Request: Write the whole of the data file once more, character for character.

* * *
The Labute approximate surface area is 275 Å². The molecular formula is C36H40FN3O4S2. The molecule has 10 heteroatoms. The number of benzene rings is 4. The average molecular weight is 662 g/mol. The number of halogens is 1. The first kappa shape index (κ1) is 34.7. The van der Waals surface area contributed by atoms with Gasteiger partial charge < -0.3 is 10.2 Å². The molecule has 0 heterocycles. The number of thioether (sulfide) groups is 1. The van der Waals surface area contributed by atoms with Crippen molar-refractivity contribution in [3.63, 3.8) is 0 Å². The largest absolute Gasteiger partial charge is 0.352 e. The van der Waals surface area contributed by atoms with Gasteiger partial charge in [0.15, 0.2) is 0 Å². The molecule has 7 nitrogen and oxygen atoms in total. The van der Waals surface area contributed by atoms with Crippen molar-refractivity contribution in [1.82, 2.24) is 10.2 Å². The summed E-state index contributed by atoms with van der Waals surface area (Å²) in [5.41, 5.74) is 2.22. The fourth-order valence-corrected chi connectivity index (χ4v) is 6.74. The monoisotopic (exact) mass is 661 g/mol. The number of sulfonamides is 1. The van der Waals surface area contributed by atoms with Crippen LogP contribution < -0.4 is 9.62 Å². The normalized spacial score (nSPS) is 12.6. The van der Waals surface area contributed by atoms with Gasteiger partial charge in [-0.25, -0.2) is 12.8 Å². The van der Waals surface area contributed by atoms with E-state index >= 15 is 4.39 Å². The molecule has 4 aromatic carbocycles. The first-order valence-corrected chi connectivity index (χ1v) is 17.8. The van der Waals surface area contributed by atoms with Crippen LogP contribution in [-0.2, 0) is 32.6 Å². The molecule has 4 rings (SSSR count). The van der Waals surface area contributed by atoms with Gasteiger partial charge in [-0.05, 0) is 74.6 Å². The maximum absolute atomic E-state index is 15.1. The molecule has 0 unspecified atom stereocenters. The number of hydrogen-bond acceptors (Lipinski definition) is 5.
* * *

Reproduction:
The Labute approximate surface area is 275 Å². The molecular formula is C36H40FN3O4S2. The molecule has 10 heteroatoms. The number of benzene rings is 4. The average molecular weight is 662 g/mol. The number of halogens is 1. The first kappa shape index (κ1) is 34.7. The van der Waals surface area contributed by atoms with Gasteiger partial charge < -0.3 is 10.2 Å². The molecule has 0 heterocycles. The number of thioether (sulfide) groups is 1. The van der Waals surface area contributed by atoms with Crippen molar-refractivity contribution in [3.63, 3.8) is 0 Å². The largest absolute Gasteiger partial charge is 0.352 e. The van der Waals surface area contributed by atoms with Gasteiger partial charge in [0.15, 0.2) is 0 Å². The molecule has 7 nitrogen and oxygen atoms in total. The van der Waals surface area contributed by atoms with Crippen molar-refractivity contribution in [1.82, 2.24) is 10.2 Å². The summed E-state index contributed by atoms with van der Waals surface area (Å²) in [5.41, 5.74) is 2.22. The fourth-order valence-corrected chi connectivity index (χ4v) is 6.74. The monoisotopic (exact) mass is 661 g/mol. The number of sulfonamides is 1. The van der Waals surface area contributed by atoms with Crippen LogP contribution < -0.4 is 9.62 Å². The normalized spacial score (nSPS) is 12.6. The van der Waals surface area contributed by atoms with Gasteiger partial charge in [-0.25, -0.2) is 12.8 Å². The van der Waals surface area contributed by atoms with E-state index >= 15 is 4.39 Å². The molecule has 4 aromatic carbocycles. The first-order valence-corrected chi connectivity index (χ1v) is 17.8. The van der Waals surface area contributed by atoms with Crippen LogP contribution in [-0.2, 0) is 32.6 Å². The molecule has 4 rings (SSSR count). The van der Waals surface area contributed by atoms with Gasteiger partial charge in [-0.05, 0) is 74.6 Å². The maximum absolute atomic E-state index is 15.1. The molecule has 0 unspecified atom stereocenters. The number of hydrogen-bond acceptors (Lipinski definition) is 5.